Doheny has been working to convince Republican primary voters that he’s also conservative enough to carry their banner in Washington. "The key to turning back the Nancy Pelosi, Barack Obama regime. The reality is right now we’re over-taxed, we’re over-regulated, and we have a terrible, terrible, terrible growth of government that’s going on every single day," said Doheny.

Rhetoric like that convinced Terry Finnan from the town of Keene to give Doheny a second look. "I think they both could do a good job," he said, adding that he's not sure who he'll vote for.

But a sticking point for some conservatives in the audience last night was the fact that Doheny supports a woman’s right to choose an abortion in the first trimester of pregnancy. Hoffman wants to criminalize abortion completely.

Joann Guinn from Plattsburgh says she supports Hoffman’s tougher line. "One of the major issues that he professes is that he’s a right-to-lifer and so am I," she said. "And if for no other reason, I would stick with him for that, because I truly, truly believe – I’m totally against abortion."

While Doheny was trying to claim the conservative mantle, Hoffman worked to show that he can handle this sort of unscripted, no-safety-net style of debate. In past outings, he has often appeared wooden and uncomfortable and over-scripted. Last night, Hoffman seemed a bit more comfortable, more natural.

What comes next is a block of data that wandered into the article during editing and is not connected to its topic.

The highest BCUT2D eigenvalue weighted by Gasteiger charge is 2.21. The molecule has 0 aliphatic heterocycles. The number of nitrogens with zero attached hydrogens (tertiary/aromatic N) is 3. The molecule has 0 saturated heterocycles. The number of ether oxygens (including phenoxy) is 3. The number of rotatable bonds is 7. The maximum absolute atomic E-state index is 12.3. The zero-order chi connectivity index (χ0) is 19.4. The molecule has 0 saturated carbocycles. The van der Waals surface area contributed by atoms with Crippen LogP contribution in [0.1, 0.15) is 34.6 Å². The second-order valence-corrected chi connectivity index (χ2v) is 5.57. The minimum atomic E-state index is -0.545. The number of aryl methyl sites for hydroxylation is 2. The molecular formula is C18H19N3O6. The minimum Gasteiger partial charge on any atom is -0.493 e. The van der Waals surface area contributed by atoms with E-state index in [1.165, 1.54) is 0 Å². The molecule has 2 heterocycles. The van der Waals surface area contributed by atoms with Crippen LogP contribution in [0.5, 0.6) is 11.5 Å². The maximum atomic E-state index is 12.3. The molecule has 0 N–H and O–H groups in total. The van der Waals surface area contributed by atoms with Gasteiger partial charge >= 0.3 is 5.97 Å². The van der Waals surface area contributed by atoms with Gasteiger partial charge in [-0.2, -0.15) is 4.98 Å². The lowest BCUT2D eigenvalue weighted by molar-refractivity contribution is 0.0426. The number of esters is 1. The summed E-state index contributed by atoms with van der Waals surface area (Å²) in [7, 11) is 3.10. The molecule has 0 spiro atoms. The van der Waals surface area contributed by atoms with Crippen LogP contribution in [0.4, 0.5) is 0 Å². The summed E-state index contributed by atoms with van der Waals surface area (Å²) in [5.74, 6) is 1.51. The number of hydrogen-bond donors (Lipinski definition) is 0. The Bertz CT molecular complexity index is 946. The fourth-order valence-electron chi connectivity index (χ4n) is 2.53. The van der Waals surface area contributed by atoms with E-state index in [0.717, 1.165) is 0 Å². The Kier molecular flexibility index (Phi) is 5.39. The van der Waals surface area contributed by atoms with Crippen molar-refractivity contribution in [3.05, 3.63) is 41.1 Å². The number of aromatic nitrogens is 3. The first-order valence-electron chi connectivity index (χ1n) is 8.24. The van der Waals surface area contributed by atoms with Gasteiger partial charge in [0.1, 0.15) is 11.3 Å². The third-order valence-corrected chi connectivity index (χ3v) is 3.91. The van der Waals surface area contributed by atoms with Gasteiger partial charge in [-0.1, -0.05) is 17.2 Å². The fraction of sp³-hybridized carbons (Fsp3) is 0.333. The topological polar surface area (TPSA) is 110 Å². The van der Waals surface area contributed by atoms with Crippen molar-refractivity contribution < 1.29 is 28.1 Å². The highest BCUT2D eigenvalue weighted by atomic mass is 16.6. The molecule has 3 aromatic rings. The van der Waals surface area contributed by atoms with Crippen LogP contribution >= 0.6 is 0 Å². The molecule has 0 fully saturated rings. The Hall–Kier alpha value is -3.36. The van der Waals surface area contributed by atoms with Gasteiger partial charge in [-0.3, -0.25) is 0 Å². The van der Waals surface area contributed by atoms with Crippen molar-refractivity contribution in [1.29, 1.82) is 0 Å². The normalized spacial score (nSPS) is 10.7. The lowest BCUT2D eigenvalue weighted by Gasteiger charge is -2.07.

"Matt, you can’t learn about the district in 7 months. I’ve been here for almost forty years and I’ve worked daily with the district. I know what’s going on. I don’t have to visit everybody and everybody around, hear what they have to say and reiterate it. I’ve worked here and I’ve struggled with the people in this district to make a living, to earn a living and make businesses survive."

But even some of Hoffman’s supporters – including tea party leader Mark Barie, who organized this debate – say he’s still too rough and too awkward. "On style I think Mr. Doheny pulled ahead clearly," he conceded. "I’m a little disappointed that Doug in his preparation either didn’t have the time or…or I guess didn’t have the time to work a little bit more on his delivery. If and when Doug wins the primary and he goes up against Bill Owens, he has to be smoother than he was tonight. And I’m saying that for a fellow who I like and I’ve endorsed."

But others, including Peter Guibord from Plattsburgh, say Hoffman’s less polished approach makes him more attractive to tea party voters. "Mr. Doheny was a little smoother, but the appeal of Doug Hoffman is that he sounds like the North Country, like us, and a lot of people here know him," he said.

One other take-away from last night is that no one has a solid fix on where this race is at. With two weeks to go before the primary, both candidates are using bare-knuckle rhetoric. That usually means they think they could be running behind. The next debate is scheduled for September 7 in Saranac Lake.